Following the ever-increasing austerity under the Tory government—who can keep up with it anymore?—comes a national pushback against horrifying swelling energy prices. On Sunday 10 April 2022, people across the UK enacted a powerful protest to send a message to the Boris Johnson-led parliament and energy companies in the country against soaring energy costs.
Named the Big Power Off (Big Power Switch Off), the mass initiative that debuted on Sunday urged people to collectively switch off power in their homes for ten minutes at 10 pm. The goal of the protest, which has been cited as a non-partisan operation, was to (with enough numbers) forge an imbalance with the National Grid—one of the world’s largest publicly listed utilities focused on transmission and distribution of electricity and gas—in a bid to gain the attention of the powers that be, The Independent reported.
According to ITV, this first attempt didn’t phase National Grid, with the company reporting no noticeable impact, “Our highly experienced and skilled control room engineers are accustomed to using various tools to manage any sudden fall or rise in demand to ensure a secure and reliable electricity supply for businesses and consumers every second of every day.” That being said, it hasn’t stopped the flourishing movement to continue its spread. Now, as more attention is brought to the cause, there are calls to make it a weekly blackout.
Combating the aforementioned narrative that it had no impact, users took to Twitter to encourage people to stick with it; with one tweeting, “For anybody thinking this didn’t work, think again. The UK pumped storage had to be used to balance the grid frequency. Roughly 10 per cent of the capacity. Once it’s used, it can’t be re-used for many hours. Next time do it at 8, then again at 9. More people the better.” A quick scroll through the social media platform will show you just how divided opinions are on the matter.
Doctor Spyros Skarvelis-Kazakos from the Electrical Engineering department at the University of Sussex, told Euronews, “The effectiveness of such a protest all depends on the uptake.” In other words, it would take millions of household participants to create significant technical impact.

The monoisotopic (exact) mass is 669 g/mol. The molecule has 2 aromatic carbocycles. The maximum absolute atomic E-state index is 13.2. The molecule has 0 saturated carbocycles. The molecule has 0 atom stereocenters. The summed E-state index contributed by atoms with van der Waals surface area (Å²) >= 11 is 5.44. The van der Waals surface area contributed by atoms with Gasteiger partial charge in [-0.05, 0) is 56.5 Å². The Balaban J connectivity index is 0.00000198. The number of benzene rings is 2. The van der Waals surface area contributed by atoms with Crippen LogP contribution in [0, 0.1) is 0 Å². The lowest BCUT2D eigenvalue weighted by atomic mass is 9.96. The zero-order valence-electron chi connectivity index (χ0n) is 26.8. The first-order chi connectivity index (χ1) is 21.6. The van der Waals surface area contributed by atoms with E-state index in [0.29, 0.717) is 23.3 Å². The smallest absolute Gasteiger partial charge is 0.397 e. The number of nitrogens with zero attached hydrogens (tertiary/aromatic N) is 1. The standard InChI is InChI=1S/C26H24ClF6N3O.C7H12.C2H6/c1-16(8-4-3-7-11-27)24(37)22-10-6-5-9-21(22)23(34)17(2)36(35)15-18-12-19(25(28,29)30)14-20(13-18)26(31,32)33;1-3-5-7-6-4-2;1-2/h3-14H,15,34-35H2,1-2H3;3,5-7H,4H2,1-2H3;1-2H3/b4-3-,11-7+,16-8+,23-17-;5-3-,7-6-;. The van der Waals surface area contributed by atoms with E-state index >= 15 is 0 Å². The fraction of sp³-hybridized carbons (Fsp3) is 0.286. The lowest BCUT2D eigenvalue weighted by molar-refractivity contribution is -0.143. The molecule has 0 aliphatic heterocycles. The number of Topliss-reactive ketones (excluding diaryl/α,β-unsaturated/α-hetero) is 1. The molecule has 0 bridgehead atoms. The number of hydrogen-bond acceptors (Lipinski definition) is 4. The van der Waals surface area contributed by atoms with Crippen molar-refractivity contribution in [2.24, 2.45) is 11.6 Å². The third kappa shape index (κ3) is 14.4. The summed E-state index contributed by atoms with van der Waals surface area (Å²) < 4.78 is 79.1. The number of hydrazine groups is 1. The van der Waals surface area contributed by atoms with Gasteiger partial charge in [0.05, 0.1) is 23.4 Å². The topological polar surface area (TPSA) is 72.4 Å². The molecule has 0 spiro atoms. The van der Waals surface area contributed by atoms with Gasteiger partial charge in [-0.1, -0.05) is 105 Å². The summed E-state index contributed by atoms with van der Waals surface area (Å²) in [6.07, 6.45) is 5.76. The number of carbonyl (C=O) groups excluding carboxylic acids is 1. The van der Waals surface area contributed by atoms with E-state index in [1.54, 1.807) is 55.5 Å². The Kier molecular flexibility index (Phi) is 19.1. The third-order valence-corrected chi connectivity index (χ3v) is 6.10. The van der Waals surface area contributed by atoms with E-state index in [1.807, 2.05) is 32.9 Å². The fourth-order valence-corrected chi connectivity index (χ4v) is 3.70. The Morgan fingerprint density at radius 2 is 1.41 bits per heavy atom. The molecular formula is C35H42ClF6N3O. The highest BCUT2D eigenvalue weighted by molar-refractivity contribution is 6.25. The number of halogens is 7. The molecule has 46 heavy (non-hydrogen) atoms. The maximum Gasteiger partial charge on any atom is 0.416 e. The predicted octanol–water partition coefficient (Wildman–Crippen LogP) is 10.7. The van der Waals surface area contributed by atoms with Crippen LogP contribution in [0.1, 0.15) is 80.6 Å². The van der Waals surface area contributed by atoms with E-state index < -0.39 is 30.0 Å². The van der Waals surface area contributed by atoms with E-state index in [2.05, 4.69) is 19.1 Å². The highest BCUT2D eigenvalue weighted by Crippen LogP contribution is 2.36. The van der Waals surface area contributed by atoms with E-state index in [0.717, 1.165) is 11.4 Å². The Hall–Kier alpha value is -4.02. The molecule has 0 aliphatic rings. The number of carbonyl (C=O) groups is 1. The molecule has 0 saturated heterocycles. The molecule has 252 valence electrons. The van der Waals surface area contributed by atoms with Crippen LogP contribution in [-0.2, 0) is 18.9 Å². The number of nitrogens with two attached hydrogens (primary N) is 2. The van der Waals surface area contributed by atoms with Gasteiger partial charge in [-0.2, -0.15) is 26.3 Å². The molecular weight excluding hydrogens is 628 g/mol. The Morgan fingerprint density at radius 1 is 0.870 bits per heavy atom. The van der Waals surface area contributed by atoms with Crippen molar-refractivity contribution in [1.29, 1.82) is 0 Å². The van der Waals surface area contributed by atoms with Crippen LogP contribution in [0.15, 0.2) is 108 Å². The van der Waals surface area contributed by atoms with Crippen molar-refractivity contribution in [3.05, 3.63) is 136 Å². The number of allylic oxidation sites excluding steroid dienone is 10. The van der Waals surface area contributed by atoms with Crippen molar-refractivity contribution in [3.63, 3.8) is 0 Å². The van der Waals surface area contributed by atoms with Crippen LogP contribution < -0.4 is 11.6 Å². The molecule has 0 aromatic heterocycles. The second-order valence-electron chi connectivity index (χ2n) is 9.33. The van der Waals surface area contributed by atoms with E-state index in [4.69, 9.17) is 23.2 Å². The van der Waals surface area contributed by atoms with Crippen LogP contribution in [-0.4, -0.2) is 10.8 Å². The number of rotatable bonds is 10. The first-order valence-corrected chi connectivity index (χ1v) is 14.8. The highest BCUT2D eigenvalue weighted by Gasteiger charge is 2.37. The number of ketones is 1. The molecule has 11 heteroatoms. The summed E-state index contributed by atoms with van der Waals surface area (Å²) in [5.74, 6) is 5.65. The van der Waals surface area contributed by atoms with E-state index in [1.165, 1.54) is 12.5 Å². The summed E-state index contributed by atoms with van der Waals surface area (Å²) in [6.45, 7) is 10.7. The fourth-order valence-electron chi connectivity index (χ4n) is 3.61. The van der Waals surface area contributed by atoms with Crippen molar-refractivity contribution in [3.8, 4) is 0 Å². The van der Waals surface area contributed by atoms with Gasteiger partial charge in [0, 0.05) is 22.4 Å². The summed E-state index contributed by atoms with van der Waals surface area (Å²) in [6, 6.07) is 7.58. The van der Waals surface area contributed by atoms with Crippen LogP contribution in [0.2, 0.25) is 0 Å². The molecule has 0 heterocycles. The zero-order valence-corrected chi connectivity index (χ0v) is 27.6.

“The impact will not be in the costs of wholesale energy, but most likely in the costs incurred by National Grid ESO, in order to balance the power system. This will be added not just in the costs paid by large generators, but also in the costs of consumer bills,” Skarvelis-Kazakos went on to say. However, following predictions of the risk of “civil unrest” by MoneySavingExpert founder Martin Lewis for The Sunday Telegraph on the increased prices, the people of this country have to have some way to show they don’t like what’s happening to it.
With austerity and poverty only on the rise, people are calling for more to join the protest.
Organiser Kaden Brady has since taken to Twitter to announce an official second date, writing, “Next #BigPowerOff will be [at] 7 pm Saturday 16 April, just before parliament arrives back from their holidays. [Retweet] and share on all social media platforms. Thanks to everyone involved. Get ready for the next one. Solidarity in numbers. Enough is enough! The declaration was also shared by popular TikTok political commentator Tan Smith.
Smith also countered some naysayers by stating, “I’m supporting to see if it achieves anything, I’m just sharing. Those moaning that it won’t achieve anything, yeah it might not, granted. However, no protest works without participation so undermining it is irritating. Don’t want to do it? Fine. Don’t do it quietly.” The plan put forward shows an involvement from everyone on each side of the political spectrum and a reminder that “this is [just] the beginning if we don’t get results.”
So, normally, we’d love for you to be on our site 24/7 but on Saturday 16 April at 7 pm, for just ten minutes, don’t let us catch you on here and turn your power off.